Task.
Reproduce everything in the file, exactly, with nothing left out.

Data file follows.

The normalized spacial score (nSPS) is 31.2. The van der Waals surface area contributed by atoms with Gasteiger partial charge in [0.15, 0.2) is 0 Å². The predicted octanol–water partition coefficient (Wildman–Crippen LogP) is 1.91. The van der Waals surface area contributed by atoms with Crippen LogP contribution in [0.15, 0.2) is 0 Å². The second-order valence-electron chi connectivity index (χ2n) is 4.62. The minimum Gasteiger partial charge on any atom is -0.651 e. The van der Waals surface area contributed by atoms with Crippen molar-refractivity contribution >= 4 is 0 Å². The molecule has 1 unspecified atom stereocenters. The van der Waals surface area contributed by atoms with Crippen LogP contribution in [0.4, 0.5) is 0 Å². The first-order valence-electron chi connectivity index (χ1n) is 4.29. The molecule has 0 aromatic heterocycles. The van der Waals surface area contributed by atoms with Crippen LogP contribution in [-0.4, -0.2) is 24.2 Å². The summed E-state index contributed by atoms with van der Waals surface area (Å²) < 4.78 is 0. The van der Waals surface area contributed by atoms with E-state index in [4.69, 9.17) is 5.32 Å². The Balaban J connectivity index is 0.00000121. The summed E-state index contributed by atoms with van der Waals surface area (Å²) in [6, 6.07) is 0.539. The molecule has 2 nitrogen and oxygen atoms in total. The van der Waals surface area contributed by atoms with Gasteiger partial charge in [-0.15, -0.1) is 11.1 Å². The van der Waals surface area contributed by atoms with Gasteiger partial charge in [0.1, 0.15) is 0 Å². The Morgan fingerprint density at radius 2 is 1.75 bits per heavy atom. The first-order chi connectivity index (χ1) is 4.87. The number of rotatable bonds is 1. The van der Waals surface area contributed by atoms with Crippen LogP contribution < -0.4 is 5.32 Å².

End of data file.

The normalized spacial score (nSPS) is 31.2. The van der Waals surface area contributed by atoms with Gasteiger partial charge in [0.15, 0.2) is 0 Å². The predicted octanol–water partition coefficient (Wildman–Crippen LogP) is 1.91. The van der Waals surface area contributed by atoms with Crippen LogP contribution in [0.15, 0.2) is 0 Å². The second-order valence-electron chi connectivity index (χ2n) is 4.62. The minimum Gasteiger partial charge on any atom is -0.651 e. The van der Waals surface area contributed by atoms with Crippen molar-refractivity contribution >= 4 is 0 Å². The molecule has 1 unspecified atom stereocenters. The van der Waals surface area contributed by atoms with Crippen LogP contribution in [0.4, 0.5) is 0 Å². The first-order valence-electron chi connectivity index (χ1n) is 4.29. The molecule has 0 aromatic heterocycles. The van der Waals surface area contributed by atoms with Crippen LogP contribution in [-0.4, -0.2) is 24.2 Å². The summed E-state index contributed by atoms with van der Waals surface area (Å²) < 4.78 is 0. The van der Waals surface area contributed by atoms with E-state index in [4.69, 9.17) is 5.32 Å². The Balaban J connectivity index is 0.00000121. The summed E-state index contributed by atoms with van der Waals surface area (Å²) in [6, 6.07) is 0.539. The molecule has 2 nitrogen and oxygen atoms in total. The van der Waals surface area contributed by atoms with Gasteiger partial charge in [-0.15, -0.1) is 11.1 Å². The van der Waals surface area contributed by atoms with Gasteiger partial charge in [0.1, 0.15) is 0 Å². The Morgan fingerprint density at radius 2 is 1.75 bits per heavy atom. The first-order chi connectivity index (χ1) is 4.87. The number of rotatable bonds is 1. The van der Waals surface area contributed by atoms with Crippen LogP contribution < -0.4 is 5.32 Å².